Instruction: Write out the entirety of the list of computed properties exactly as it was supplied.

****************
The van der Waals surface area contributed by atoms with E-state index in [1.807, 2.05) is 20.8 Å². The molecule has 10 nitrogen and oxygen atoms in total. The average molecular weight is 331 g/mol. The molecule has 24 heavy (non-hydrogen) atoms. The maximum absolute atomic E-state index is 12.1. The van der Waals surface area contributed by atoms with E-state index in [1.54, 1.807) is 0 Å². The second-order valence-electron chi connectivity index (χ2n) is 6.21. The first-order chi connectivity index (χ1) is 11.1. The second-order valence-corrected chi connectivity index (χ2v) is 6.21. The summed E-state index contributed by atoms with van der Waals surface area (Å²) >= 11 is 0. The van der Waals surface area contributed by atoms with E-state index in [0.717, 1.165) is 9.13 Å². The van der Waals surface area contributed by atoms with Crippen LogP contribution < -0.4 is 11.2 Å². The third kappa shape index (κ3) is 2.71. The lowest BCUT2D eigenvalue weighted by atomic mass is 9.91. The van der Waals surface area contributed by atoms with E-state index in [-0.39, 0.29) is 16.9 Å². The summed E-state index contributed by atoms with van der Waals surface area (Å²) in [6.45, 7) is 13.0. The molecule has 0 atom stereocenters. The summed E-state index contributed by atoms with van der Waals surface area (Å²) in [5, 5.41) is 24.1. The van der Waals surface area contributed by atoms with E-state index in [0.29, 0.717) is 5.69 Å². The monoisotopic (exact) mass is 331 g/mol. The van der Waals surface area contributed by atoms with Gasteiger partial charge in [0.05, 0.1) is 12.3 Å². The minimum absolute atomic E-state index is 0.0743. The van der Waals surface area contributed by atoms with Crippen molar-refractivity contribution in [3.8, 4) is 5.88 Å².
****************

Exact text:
The van der Waals surface area contributed by atoms with E-state index in [1.807, 2.05) is 20.8 Å². The molecule has 10 nitrogen and oxygen atoms in total. The average molecular weight is 331 g/mol. The molecule has 24 heavy (non-hydrogen) atoms. The maximum absolute atomic E-state index is 12.1. The van der Waals surface area contributed by atoms with E-state index in [1.54, 1.807) is 0 Å². The second-order valence-electron chi connectivity index (χ2n) is 6.21. The first-order chi connectivity index (χ1) is 11.1. The second-order valence-corrected chi connectivity index (χ2v) is 6.21. The summed E-state index contributed by atoms with van der Waals surface area (Å²) >= 11 is 0. The van der Waals surface area contributed by atoms with E-state index in [0.717, 1.165) is 9.13 Å². The van der Waals surface area contributed by atoms with Crippen LogP contribution < -0.4 is 11.2 Å². The third kappa shape index (κ3) is 2.71. The lowest BCUT2D eigenvalue weighted by atomic mass is 9.91. The van der Waals surface area contributed by atoms with E-state index in [-0.39, 0.29) is 16.9 Å². The summed E-state index contributed by atoms with van der Waals surface area (Å²) in [6.45, 7) is 13.0. The molecule has 0 atom stereocenters. The summed E-state index contributed by atoms with van der Waals surface area (Å²) in [5, 5.41) is 24.1. The van der Waals surface area contributed by atoms with E-state index in [0.29, 0.717) is 5.69 Å². The monoisotopic (exact) mass is 331 g/mol. The van der Waals surface area contributed by atoms with Gasteiger partial charge in [0.05, 0.1) is 12.3 Å². The minimum absolute atomic E-state index is 0.0743. The van der Waals surface area contributed by atoms with Crippen molar-refractivity contribution in [3.8, 4) is 5.88 Å².